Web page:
You are a new general manager for a major league baseball team. Your owner walks into your office just as you are getting comfortable and begins talking. He says “Our farm system is abysmal. We need to change that. Unfortunately, money is tight, so I can only budget you three and one-quarter million dollars. Good luck.” He walks out as you reach for the Tylenol (S2S staff, can we use this as a product placement?) on your desk. Luckily for you, this article is here to help.
In today’s baseball environment, the Miami Marlins just signed Mark Buehrle – who’s closer in my opinion to a middle of the rotation starter than a frontline stud – to a contract that will pay him close to fifteen million dollars per year over the next four years. Lesson: Veterans are expensive; amateur players are the market inefficiency. More and more teams – and agents – are catching on as of late, causing bonuses to sky rocket. The Royals are a perfect example. Eric Hosmer and Mike Moustakas both just broke into the majors this past year. Both were picked in the top three of back-to-back drafts and combined their signing bonuses equaled ten million dollars. Royals top prospect Wil Myers was a third-round pick back in 2009 and signed for a cool two million dollars, more than several first round picks. Spending has revitalized the Royals farm system and has brought hope back to Kansas City.
That’s not the only way though. In lieu of money, an elite farm system can be built with a excellent scouting, excellent player development and a bit of luck . The following list, comprising of thirteen players – eight positional players able to fill out a full starting lineup and a five man rotation – proves that. Luckily for you, it’s even cheap enough that you can afford it with your 3.25 million dollar budget. In fact, you can buy yourself a nice car with what’s left over… if that’s allowed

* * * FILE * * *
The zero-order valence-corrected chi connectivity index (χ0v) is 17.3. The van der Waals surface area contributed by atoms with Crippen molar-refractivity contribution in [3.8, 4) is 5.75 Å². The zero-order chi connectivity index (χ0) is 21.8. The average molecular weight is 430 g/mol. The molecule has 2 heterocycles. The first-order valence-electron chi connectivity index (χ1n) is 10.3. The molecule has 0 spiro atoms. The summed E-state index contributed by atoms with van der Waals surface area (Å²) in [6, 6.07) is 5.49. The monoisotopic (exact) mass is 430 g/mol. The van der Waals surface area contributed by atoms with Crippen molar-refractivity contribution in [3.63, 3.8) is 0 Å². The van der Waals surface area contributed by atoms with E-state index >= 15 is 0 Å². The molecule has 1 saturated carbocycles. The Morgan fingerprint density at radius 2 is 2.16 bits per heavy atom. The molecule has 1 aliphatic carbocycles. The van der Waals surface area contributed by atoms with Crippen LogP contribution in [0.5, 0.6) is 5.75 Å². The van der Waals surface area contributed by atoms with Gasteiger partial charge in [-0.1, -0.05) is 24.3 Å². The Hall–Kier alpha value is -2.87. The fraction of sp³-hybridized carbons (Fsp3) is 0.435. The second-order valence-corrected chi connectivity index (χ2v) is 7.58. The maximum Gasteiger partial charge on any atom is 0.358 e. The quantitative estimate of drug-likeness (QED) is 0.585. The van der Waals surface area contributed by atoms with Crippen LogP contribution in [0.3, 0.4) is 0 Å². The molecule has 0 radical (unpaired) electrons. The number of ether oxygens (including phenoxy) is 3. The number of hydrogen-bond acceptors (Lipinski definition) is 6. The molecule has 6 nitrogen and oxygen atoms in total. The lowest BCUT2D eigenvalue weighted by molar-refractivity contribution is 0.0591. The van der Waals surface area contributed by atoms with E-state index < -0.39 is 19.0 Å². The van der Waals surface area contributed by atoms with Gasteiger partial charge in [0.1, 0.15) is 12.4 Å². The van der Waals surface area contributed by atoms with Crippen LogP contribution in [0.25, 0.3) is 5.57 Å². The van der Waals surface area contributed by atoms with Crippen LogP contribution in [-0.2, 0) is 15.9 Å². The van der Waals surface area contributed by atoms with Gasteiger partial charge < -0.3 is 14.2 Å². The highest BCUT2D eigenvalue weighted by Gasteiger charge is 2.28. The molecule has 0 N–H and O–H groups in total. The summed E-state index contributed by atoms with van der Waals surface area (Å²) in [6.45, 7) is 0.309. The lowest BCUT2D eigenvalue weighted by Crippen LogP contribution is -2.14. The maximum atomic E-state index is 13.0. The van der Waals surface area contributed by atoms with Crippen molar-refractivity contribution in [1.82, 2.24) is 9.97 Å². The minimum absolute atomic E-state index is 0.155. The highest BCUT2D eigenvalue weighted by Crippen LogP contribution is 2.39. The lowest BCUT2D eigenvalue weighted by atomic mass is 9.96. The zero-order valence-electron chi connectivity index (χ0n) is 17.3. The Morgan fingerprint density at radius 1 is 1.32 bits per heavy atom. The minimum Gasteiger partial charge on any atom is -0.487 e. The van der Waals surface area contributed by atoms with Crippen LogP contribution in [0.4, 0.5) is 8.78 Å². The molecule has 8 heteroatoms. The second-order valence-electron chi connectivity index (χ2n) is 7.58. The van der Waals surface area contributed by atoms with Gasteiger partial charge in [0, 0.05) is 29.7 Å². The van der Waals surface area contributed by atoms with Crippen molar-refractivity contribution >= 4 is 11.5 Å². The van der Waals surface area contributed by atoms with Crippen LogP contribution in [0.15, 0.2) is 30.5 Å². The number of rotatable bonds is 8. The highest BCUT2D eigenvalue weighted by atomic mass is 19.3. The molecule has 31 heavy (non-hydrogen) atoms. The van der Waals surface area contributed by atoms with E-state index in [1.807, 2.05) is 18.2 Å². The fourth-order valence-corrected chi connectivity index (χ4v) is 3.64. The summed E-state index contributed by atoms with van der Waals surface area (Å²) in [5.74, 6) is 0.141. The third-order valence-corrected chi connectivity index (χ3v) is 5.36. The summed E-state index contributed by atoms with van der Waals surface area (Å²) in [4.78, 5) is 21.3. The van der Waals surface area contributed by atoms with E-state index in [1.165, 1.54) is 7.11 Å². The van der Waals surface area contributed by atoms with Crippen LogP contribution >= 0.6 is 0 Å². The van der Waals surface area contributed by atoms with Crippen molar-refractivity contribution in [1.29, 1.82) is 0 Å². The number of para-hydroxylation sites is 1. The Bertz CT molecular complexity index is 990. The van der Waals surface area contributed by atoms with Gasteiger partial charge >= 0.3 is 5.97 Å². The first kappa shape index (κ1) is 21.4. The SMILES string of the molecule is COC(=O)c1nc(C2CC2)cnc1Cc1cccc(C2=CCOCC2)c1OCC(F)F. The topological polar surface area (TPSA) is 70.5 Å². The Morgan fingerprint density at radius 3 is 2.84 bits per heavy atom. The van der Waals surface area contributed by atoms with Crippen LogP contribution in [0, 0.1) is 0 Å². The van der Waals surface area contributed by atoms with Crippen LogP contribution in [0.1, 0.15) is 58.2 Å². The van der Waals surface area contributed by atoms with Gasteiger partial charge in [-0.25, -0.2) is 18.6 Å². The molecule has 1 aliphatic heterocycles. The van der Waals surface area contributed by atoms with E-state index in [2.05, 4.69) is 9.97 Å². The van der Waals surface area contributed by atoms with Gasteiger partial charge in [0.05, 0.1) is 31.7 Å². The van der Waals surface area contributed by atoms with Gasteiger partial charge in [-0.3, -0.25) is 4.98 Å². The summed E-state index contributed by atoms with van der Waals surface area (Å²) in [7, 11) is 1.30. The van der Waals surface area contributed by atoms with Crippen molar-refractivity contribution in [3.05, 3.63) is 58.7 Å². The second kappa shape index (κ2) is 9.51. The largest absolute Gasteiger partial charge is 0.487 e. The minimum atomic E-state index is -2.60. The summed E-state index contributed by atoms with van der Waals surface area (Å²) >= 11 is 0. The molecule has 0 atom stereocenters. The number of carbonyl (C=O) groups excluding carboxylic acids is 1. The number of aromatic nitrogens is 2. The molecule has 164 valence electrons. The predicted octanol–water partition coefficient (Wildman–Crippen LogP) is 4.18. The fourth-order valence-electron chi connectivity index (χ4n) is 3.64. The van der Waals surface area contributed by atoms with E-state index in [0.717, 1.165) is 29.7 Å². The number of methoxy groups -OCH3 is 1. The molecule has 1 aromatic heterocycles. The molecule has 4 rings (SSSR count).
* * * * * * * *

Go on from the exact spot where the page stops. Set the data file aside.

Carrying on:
Here is the lineup, with the bonuses paid to each player upon their signing as an amateur.
- Starling Marte – Centerfield – $85,000
- Oscar Taveras – Left Field – $145,000
- Jon Singleton – Right Field – $200,000
- Anthony Rizzo – First Base – $325,000
- Xander Bogaerts – Third Base – $410,000
- Eddie Rosario – Second Base – $200,000
- Andrelton Simmons – Shortstop – $522,000 (only player over 500k)
- Ryan Lavarnway – Catcher – $325,000
Starling Marte – Leading off is Pirates prospect Starling Marte. He’s not necessarily the prototypical leadoff hitter – he barely walks, which limits his on-base percentage – but he does offer a nice speed and power combination. He’s never hit under .300 in his pro career which is never bad for a leadoff hitter and helps sustain hi on-base percentage to a degree. Marte also provides an elite glove in centerfield with a plus-plus arm.
Oscar Taveras – Batting second is Cardinals prospect Oscar Taveras. Taveras has an elite hit tool – despite the unique hitch in his swing – a coveted ability for a hitter in the second hole. He should also walk enough to post high on-base percentage numbers. His frame should allow for above-average power potential as he develops. Taveras also has the athleticism to play an acceptable left field.
Jon Singleton – Singleton, part of the Astros system, is a monster of an offensive prospect. He played his entire last season at age 19 in High-A ball, which is impressive in itself. It’s even more impressive because he posted a .298/.392/.441 line. That’s not even scratching his power potential either, which is well above-average. Singleton has the bat for first base and has the chance to stick in right field, even if he’s a bit below average with his glove.
Anthony Rizzo – The new Cubs first baseman will man the cleanup spot for our club as well as first base. Although Rizzo had a disappointing debut for the Padres last year, he still has the skillset to put up prototypical first base stats, including solid average and on-base percentage, along with plenty of power. Rizzo may not have a superstar ceiling, but he could still be very good and is a relatively safe prospect who’s major league ready.